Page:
Someone mentioned how corporation tax is always passed onto the consumer. Too true. A corporation after all is only made up of people, customers and shareholders. Someone, somewhere will have to foot the bill.

So in answer to Ken, the noise ain't ever going to stop until every man woman and child owns their own means to production, and captialism is rendered obsolete. This is why I consider myself a paradox, a rightwing Marxist. I recognise the marxist endgame that the means for production should be shared equally, but I believe that only science and progress as opposed to political economy can deliver this. And capitalism, despite its many flaws, is still the most dynamic and progressive economic system, and if successful in the long run, will make itself obsolete.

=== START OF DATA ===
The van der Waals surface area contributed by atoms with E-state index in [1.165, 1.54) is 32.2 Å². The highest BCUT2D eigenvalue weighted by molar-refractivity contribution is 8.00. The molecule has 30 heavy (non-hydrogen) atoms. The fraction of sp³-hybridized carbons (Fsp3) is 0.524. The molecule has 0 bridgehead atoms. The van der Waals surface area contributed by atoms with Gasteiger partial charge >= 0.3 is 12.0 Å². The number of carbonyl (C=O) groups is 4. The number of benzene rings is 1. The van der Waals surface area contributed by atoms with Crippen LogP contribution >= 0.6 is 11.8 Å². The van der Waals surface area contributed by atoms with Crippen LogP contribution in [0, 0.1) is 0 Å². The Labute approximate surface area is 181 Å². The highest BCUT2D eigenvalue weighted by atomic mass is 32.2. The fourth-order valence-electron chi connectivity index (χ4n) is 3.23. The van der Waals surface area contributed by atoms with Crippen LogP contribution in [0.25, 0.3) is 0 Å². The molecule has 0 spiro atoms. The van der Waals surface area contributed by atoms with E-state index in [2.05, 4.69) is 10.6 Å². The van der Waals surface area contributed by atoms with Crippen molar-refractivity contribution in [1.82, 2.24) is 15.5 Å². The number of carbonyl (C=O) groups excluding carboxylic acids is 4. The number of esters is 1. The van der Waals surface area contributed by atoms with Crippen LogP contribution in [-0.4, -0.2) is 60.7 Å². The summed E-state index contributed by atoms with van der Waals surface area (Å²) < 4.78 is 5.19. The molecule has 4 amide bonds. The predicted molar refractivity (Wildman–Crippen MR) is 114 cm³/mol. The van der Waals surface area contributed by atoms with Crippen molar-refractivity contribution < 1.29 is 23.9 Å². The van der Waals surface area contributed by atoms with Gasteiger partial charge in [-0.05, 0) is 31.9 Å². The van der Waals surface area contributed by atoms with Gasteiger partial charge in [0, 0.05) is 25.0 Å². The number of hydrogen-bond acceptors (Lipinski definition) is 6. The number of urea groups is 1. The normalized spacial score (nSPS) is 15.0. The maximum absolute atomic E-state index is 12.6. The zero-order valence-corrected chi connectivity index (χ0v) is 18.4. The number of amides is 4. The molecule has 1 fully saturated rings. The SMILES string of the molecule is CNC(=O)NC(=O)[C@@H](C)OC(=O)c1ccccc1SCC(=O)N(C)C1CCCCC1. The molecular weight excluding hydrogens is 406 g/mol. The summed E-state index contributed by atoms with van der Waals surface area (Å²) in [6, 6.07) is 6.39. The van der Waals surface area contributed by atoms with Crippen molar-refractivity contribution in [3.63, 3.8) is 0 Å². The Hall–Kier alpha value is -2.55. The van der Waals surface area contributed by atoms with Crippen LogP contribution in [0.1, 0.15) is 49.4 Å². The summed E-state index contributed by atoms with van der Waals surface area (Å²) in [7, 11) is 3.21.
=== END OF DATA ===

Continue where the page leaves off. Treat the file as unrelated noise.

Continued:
(Apols for the rant)

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Tue Mar 26, 2013 5:15 am
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Post Re: Taxes
Johnny Larue wrote:
Sounds like you are OK with the status quo of these same people NOT paying any federal tax today. If they are "off book" for vouchers then is it OK that they are "off book" for income tax? Sure they are paid a lower wage, but that's the price for being here, right? I would hope that any tax policy revisions take into consideration the requirements of its citizens first and its uninvited guests ("off book" employers notwithstanding) second.